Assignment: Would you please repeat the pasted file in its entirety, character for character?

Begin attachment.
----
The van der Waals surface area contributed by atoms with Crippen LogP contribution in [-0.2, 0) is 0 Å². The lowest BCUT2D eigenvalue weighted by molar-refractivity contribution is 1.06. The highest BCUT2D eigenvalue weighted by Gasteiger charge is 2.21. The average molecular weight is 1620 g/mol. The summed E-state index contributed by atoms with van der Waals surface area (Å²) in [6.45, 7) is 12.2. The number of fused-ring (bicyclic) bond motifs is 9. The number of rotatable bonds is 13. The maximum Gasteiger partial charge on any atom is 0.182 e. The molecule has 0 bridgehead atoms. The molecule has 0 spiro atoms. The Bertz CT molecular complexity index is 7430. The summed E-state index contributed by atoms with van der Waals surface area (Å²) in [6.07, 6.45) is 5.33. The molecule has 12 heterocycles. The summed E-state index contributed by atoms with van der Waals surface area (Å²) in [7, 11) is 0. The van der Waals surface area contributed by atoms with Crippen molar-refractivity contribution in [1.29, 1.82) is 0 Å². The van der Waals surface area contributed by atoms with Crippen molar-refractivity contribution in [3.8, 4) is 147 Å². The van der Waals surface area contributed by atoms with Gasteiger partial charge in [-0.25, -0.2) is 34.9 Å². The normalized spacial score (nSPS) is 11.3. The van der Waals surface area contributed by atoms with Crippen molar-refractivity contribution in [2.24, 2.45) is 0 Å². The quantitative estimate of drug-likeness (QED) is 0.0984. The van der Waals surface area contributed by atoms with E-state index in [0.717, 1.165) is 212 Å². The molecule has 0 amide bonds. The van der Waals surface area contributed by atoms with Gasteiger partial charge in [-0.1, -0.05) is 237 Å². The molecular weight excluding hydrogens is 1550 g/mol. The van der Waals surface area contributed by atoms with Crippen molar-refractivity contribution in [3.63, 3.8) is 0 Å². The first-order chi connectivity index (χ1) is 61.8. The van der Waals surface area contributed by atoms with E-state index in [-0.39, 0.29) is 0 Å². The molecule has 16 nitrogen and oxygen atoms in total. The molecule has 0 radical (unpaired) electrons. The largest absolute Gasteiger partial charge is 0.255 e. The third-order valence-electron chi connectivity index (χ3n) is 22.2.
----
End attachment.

The van der Waals surface area contributed by atoms with Crippen LogP contribution in [-0.2, 0) is 0 Å². The lowest BCUT2D eigenvalue weighted by molar-refractivity contribution is 1.06. The highest BCUT2D eigenvalue weighted by Gasteiger charge is 2.21. The average molecular weight is 1620 g/mol. The summed E-state index contributed by atoms with van der Waals surface area (Å²) in [6.45, 7) is 12.2. The number of fused-ring (bicyclic) bond motifs is 9. The number of rotatable bonds is 13. The maximum Gasteiger partial charge on any atom is 0.182 e. The molecule has 0 bridgehead atoms. The molecule has 0 spiro atoms. The Bertz CT molecular complexity index is 7430. The summed E-state index contributed by atoms with van der Waals surface area (Å²) in [6.07, 6.45) is 5.33. The molecule has 12 heterocycles. The summed E-state index contributed by atoms with van der Waals surface area (Å²) in [7, 11) is 0. The van der Waals surface area contributed by atoms with Crippen molar-refractivity contribution in [1.29, 1.82) is 0 Å². The van der Waals surface area contributed by atoms with Crippen molar-refractivity contribution in [3.8, 4) is 147 Å². The van der Waals surface area contributed by atoms with Gasteiger partial charge in [-0.25, -0.2) is 34.9 Å². The normalized spacial score (nSPS) is 11.3. The van der Waals surface area contributed by atoms with Crippen molar-refractivity contribution in [2.24, 2.45) is 0 Å². The quantitative estimate of drug-likeness (QED) is 0.0984. The van der Waals surface area contributed by atoms with E-state index in [0.717, 1.165) is 212 Å². The molecule has 0 amide bonds. The van der Waals surface area contributed by atoms with Gasteiger partial charge in [-0.1, -0.05) is 237 Å². The molecular weight excluding hydrogens is 1550 g/mol. The van der Waals surface area contributed by atoms with Crippen molar-refractivity contribution in [3.63, 3.8) is 0 Å². The first-order chi connectivity index (χ1) is 61.8. The van der Waals surface area contributed by atoms with E-state index in [-0.39, 0.29) is 0 Å². The molecule has 16 nitrogen and oxygen atoms in total. The molecule has 0 radical (unpaired) electrons. The largest absolute Gasteiger partial charge is 0.255 e. The third-order valence-electron chi connectivity index (χ3n) is 22.2.